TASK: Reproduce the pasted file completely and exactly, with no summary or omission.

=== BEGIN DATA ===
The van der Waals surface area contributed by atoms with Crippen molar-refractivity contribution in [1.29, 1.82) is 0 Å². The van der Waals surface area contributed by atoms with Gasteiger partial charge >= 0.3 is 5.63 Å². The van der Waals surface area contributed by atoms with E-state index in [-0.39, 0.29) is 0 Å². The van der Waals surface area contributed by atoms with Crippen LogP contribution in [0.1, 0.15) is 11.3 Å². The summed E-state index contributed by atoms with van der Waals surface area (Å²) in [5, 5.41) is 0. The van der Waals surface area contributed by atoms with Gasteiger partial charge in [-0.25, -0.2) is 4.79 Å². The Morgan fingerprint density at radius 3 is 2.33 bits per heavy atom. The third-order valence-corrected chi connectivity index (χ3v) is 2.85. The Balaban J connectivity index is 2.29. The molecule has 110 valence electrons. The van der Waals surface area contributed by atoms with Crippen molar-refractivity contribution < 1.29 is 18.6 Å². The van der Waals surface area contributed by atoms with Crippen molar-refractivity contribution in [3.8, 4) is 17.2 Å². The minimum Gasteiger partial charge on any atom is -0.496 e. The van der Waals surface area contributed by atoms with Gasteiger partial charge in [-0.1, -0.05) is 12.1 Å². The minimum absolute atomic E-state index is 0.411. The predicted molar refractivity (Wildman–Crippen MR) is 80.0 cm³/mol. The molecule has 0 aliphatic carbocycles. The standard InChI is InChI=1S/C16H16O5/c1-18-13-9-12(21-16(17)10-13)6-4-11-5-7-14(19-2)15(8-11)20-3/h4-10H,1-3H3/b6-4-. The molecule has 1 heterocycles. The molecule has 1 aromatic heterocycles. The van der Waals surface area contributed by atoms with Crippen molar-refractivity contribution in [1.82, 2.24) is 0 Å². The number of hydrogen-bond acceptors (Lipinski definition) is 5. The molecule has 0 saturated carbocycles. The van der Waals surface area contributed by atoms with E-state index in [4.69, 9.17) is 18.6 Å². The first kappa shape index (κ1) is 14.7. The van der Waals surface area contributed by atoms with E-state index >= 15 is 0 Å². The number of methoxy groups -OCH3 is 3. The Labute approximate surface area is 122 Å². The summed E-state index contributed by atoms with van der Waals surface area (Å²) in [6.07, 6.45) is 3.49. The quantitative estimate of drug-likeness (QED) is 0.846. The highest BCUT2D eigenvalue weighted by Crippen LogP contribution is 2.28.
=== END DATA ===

The van der Waals surface area contributed by atoms with Crippen molar-refractivity contribution in [1.29, 1.82) is 0 Å². The van der Waals surface area contributed by atoms with Gasteiger partial charge >= 0.3 is 5.63 Å². The van der Waals surface area contributed by atoms with E-state index in [-0.39, 0.29) is 0 Å². The van der Waals surface area contributed by atoms with Crippen LogP contribution in [0.1, 0.15) is 11.3 Å². The summed E-state index contributed by atoms with van der Waals surface area (Å²) in [5, 5.41) is 0. The van der Waals surface area contributed by atoms with Gasteiger partial charge in [-0.25, -0.2) is 4.79 Å². The Morgan fingerprint density at radius 3 is 2.33 bits per heavy atom. The third-order valence-corrected chi connectivity index (χ3v) is 2.85. The Balaban J connectivity index is 2.29. The molecule has 110 valence electrons. The van der Waals surface area contributed by atoms with Crippen molar-refractivity contribution < 1.29 is 18.6 Å². The van der Waals surface area contributed by atoms with Crippen molar-refractivity contribution in [3.8, 4) is 17.2 Å². The minimum Gasteiger partial charge on any atom is -0.496 e. The van der Waals surface area contributed by atoms with Gasteiger partial charge in [-0.1, -0.05) is 12.1 Å². The minimum absolute atomic E-state index is 0.411. The predicted molar refractivity (Wildman–Crippen MR) is 80.0 cm³/mol. The molecule has 0 aliphatic carbocycles. The standard InChI is InChI=1S/C16H16O5/c1-18-13-9-12(21-16(17)10-13)6-4-11-5-7-14(19-2)15(8-11)20-3/h4-10H,1-3H3/b6-4-. The molecule has 1 heterocycles. The molecule has 1 aromatic heterocycles. The van der Waals surface area contributed by atoms with Crippen molar-refractivity contribution in [1.82, 2.24) is 0 Å². The number of hydrogen-bond acceptors (Lipinski definition) is 5. The molecule has 0 saturated carbocycles. The van der Waals surface area contributed by atoms with E-state index in [4.69, 9.17) is 18.6 Å². The first kappa shape index (κ1) is 14.7. The van der Waals surface area contributed by atoms with E-state index >= 15 is 0 Å². The number of methoxy groups -OCH3 is 3. The Labute approximate surface area is 122 Å². The summed E-state index contributed by atoms with van der Waals surface area (Å²) in [6.07, 6.45) is 3.49. The quantitative estimate of drug-likeness (QED) is 0.846. The highest BCUT2D eigenvalue weighted by Crippen LogP contribution is 2.28.